And the sun peeks over the horizon.
Golden rays slowly make their way across the surface of the lake first, chasing the ripples, spreading like warm butter or the oozing yolk of an egg, across the surface of the water. Clouds, once just dimly white, and a sky that was gray, start to blush with the shyness of a debutante making her appearance at the top of the stairway before she descends into the ballroom. And that shyness gives way to the excitement of the moment as colours once dead and dim take on the vibrancy of life.
Everything explodes now into movement and life. Birds start to flit from tree to tree, swarms of them squeaking and making their presence known even as they feed from the bounty that the lake offers. A squirrel bounces nearby and chatters angrily at the invaders of his space, before pouncing on another tree and darting like an arrow into the canopy above. Monotonous night sounds are replaced by the sounds of a waking forest, as dad leans back, hands behind his head, legs out, relaxed and smiling.
The sun continues to rise, powerful rays blazing out across the lake, changing it from a gentle yellow to the molten colours of gold, painful even to look at. The cold of the night is displaced by the warmth of the sun touching the boy’s cheeks, and he quickly takes off his sweater and stays in his tshirt, before he starts to sweat too much. Life starts to become normal again, the lake becoming that same familiar place where he’s been before. The clouds turn white, and the sky is a rich blue, while the birds return to their normal twittering, resting from their exertions to get their breakfasts.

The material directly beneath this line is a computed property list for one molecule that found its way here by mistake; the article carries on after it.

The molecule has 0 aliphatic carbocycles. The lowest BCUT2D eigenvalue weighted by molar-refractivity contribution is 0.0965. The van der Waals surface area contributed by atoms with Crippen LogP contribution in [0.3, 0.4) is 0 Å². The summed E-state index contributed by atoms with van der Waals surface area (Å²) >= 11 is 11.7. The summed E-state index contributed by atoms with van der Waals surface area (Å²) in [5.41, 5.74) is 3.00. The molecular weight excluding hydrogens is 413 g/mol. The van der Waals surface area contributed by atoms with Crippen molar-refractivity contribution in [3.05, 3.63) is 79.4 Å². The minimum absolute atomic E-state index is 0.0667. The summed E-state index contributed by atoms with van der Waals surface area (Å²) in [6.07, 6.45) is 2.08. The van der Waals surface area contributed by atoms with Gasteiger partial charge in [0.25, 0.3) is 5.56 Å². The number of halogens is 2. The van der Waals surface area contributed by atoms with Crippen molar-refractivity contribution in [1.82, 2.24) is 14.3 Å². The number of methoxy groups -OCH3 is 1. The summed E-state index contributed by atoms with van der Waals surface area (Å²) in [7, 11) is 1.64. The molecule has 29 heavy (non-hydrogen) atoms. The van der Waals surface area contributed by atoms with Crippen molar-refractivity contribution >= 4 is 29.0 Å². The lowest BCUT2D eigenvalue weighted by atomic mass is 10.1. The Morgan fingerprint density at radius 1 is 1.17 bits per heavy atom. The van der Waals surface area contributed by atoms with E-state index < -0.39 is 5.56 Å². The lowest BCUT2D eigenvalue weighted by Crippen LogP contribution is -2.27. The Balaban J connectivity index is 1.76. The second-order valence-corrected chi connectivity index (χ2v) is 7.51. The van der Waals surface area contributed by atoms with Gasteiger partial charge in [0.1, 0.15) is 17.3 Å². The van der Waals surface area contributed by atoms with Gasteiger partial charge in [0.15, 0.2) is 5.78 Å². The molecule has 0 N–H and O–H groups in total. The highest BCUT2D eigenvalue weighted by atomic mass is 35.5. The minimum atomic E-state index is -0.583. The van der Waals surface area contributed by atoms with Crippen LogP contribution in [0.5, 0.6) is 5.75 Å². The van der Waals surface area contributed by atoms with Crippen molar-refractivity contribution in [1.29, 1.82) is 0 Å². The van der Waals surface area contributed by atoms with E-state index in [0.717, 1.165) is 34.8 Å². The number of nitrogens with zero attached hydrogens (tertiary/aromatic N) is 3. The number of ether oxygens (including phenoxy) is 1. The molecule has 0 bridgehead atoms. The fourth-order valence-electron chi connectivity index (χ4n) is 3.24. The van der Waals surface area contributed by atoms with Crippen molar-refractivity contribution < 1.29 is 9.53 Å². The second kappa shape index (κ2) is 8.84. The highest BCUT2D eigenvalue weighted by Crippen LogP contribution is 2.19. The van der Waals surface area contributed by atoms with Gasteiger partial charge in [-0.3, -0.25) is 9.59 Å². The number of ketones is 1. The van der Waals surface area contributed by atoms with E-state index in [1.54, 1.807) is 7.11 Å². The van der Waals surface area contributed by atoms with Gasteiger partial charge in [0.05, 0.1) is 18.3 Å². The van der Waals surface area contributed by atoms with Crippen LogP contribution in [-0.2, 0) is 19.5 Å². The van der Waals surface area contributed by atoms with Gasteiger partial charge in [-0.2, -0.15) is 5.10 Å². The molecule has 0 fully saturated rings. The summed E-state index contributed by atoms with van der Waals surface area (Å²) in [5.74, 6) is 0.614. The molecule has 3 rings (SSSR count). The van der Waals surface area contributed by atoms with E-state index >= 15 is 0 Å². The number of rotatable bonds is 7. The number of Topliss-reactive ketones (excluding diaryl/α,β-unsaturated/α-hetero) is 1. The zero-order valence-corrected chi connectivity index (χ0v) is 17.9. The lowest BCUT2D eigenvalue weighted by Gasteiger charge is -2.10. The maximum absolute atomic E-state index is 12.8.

The boy rubs his eyes, stretches and yawns. Then he looks at his dad expectantly. He’s still waiting to see the miracle being performed.
To see dad packing up his rod and his camp chair.
“Daddy, where’s the miracle?”
“You’ve seen it.”
“But you didn’t do anything!”
“I didn’t say I’d do anything. I said I’d show you a miracle.”
“But that’s just the sun rising!!”
The dad puts the camp chair back into the car, and turns around to look at the boy musingly for a bit. Then he squats down and asks the boy quietly.
“Can you make the sun rise?”
The boy is taken aback. Of course not, he wants to answer. But something stops him as his dad looks into his eyes, and he pauses.